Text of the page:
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Staff Reviews

Camacho Nicaraguan Barrel Aged Toro Staff Review

Shane K. K's picture

Shane K.

I’m reviewing Camacho Nicaraguan Barrel Aged in a standard 6 x 50 Toro. Camacho occupies the boutique arm of the renowned Davidoff portfolio. Davidoff’s parent company Oettinger Davidoff Group purchased Camacho in 2008 from the Eiroa family who established the brand during the Cigar Boom of the 1990s. Camacho cigars are known for their spicy, full-bodied taste. The brand is handmade in Danlí, Honduras, at Davidoff’s sprawling cigar-making facility dubbed Camp Camacho.

I smoked my first Camacho back in 2002 well before Davidoff got its hands on the brand. It was one of the first stronger cigars I picked up. Its flavor was meaty and sweet with quite a bit of spice. The bands and boxes were pretty plain and the prices weren’t too steep. I remember telling myself not to smoke it on an empty stomach. Cigar lovers with a high tolerance for nicotine adored early Camacho cigars like the Diploma and the Monarca.

The Camacho of today is a stark contrast. The cigars are still strong, but the brand’s image is hardly low-key. When the folks at Davidoff officially took over, they poured tons of money and resources into outfitting Camacho cigars with flashy, scorpion-festooned bands and boxes. A “Live Loud” marketing campaign was launched along with a contingent of illustrious aficionados called the “Board of the Bold.” It consisted of former NFL coach Mike Ditka, brand ambassador Matt Booth, and movie producer Rob Weiss. The cigar bands became half as big as the cigars and the fancy advertising agency they hired tossed a bunch of rugged gear like axes, switchblades, and sunglasses into the glam shots. The aggressive messaging is aimed at Harley riders and tough-guy types, I guess.

Camacho Nicaraguan Barrel Aged is part of the brand’s edgy evolution. The copper and black band reminds me of a Jimmy Johns sandwich board with ten different fonts and a mix of horizontal and vertical text encouraging me to “PUSH THE LIMITS.” I would have no time to smoke if I read the whole thing. Beneath it, a Cuban-seed wrapper grown in Ecuador conceals an intricate core of long-fillers from the Dominican Republic, San Andrés, and Nicaragua. Its mesquite-like raw aroma isn’t bad and a touch of sweetness is present when you steep the cigar in your lips.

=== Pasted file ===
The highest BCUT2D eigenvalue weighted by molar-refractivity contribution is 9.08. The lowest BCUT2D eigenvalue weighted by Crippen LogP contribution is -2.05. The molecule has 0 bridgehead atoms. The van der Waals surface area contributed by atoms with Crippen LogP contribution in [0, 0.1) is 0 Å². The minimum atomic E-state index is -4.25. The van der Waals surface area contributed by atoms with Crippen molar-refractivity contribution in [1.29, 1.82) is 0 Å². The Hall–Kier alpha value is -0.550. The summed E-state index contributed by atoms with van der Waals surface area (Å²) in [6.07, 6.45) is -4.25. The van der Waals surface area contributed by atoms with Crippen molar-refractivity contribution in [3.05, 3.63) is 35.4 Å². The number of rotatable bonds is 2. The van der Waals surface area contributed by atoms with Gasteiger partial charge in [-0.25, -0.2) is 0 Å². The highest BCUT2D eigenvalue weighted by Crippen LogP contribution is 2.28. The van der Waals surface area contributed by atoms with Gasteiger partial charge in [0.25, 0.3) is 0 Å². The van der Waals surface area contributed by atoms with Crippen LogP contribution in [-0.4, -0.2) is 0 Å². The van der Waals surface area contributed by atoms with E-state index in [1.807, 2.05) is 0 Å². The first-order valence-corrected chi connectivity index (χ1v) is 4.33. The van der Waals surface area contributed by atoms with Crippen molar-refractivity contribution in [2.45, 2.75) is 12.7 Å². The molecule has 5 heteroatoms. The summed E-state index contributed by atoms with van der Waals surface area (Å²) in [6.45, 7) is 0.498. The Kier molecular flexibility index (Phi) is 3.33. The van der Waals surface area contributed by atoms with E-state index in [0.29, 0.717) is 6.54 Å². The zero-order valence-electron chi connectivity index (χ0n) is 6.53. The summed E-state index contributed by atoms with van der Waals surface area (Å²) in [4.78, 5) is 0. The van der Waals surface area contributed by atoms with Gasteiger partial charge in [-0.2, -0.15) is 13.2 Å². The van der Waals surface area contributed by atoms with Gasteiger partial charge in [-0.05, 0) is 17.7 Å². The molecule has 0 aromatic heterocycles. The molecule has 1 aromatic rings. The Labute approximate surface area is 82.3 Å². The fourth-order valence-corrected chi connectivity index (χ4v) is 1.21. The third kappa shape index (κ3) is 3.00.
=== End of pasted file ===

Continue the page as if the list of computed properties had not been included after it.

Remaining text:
It all unfolds when you light up. An astringent blast of black pepper and wet newspaper overruns the palate. Notes of saltines and chalk dust make it difficult to swallow. I kind of want it to stop, but I’ve never dismissed a cigar in under five minutes, and I’m determined to finish. Intrusive flavors of stale Triscuits and black tea aren’t building my confidence as I power onward. Camacho Nicaraguan Barrel Aged is well made, though. The draw is easy and a stiff white ash forms. It’s a matter of tolerating a sting in the eyes while a faint aroma of paraffin fills the room. I wince a bit but keep smoking.

Luckily, it gets better. The Nicaraguan Corojo tobaccos used in the blend were aged in rum barrels for five months, hence the barrel reference in the name. I can’t say I taste any rum notes, but as the middle of the cigar draws near, the profile calms down and becomes creamy. For the first time, I feel like I can get through it. The taste stays sharp and woody, but a touch of sweetness takes the edge off. It gets spicier at the end, but the finish is just so dry. Maybe I grabbed a bad one from the box. I’m willing to smoke another for the sake of diplomacy – after my palate gets a rest.

Camacho Nicaraguan Barrel Aged isn’t alone here. I have encountered other cigars that deliver the repellant taste of newsprint. Sometimes the cigar is just a little dried out. Or, it’s a case of bad blending. Nicaraguan Barrel Aged is rolled according to a proprietary bunching technique featured in Camacho’s Powerband cigar to improve performance. The cigar is also part of the brand’s Master Built Series. Because I can’t tell if I’m discussing an energy drink or a cigar, I feel the company’s resources would be better spent on different tobaccos instead of dressing the cigars up with goofy marketing gimmicks.

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